VPS hosting definition
To make a website available online, its files need to be uploaded to a web server, which is typically purchased from a hosting provider. This service is known as web hosting.
VPS hosting is a type of hosting suited for people who have outgrown shared hosting. Where multiple sites reside on a single web server with shared hosting, and have no guarantee of resources, VPS allows fewer users to share allocated segments of hard drive space, memory, and processor power.
Each user on a VPS server has access to a virtual machine running its own copy of an operating system (OS). This allows customers using VPS hosting to experience similar capabilities and performance to a dedicated server for their sites.
- VPS vs Shared Hosting – What’s the difference?
- How does VPS work?
- There are different types of VPS hosting
- What are the benefits of VPS hosting?
- Do I Need VPS hosting?
Most website owners start out using shared web hosting. In time, as their site grows and demands more resources and functions, they may need a more powerful hosting option. A virtual private server (VPS) is generally considered as the stepping stone between shared hosting and a dedicated hosting setup in which your website runs on its own server.
Let’s break hosting types down using a simple analogy. Shared hosting is like living in an apartment; it’s cheap and can come furnished with everything you need to move in. The tradeoff is sharing facilities with many other people (sharing resources with the other accounts on the same server), and if you throw a massive party (have lots of traffic), building management will want to talk to you.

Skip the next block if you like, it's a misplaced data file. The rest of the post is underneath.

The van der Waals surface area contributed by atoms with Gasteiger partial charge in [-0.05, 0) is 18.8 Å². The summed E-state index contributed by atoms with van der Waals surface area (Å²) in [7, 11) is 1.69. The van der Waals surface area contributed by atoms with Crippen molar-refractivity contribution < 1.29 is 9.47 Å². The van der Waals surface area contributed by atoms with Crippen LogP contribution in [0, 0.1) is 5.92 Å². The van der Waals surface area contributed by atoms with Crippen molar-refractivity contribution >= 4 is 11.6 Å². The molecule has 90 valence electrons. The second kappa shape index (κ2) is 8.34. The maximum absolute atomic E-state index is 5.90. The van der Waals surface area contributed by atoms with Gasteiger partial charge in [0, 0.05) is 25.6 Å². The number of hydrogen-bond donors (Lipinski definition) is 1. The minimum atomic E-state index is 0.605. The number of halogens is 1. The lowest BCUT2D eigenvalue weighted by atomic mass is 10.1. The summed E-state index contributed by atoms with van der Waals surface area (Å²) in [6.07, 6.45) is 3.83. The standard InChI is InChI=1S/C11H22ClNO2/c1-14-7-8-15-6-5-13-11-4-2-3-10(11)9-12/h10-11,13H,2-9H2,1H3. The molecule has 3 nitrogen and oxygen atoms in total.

A dedicated server is like having your own house with acres of land around it. All resources in the house are for your sole use and you won’t be bothered by your neighbors, even if you do throw a party (experience high traffic).
VPS lies somewhere in the middle. It behaves like dedicated server but with an allocated system resources. Let’s equate VPS to a townhouse, it’s bigger than an apartment (shared hosting) but you shared the property and certain services. What’s more, throwing a party (having lots of web visitors) is easier.
Hosting isn’t the easiest topic to get your head round, but the foundations of what you need to know can be understood fairly quickly. If you’re looking to get VPS hosting and understand it’s alternatives but feel somewhat discouraged, stick with us. Whether you’re just getting started with a blogging site, or an individual site that’s started to slow down on your current hosting plan, VPS hosting might be the perfect fit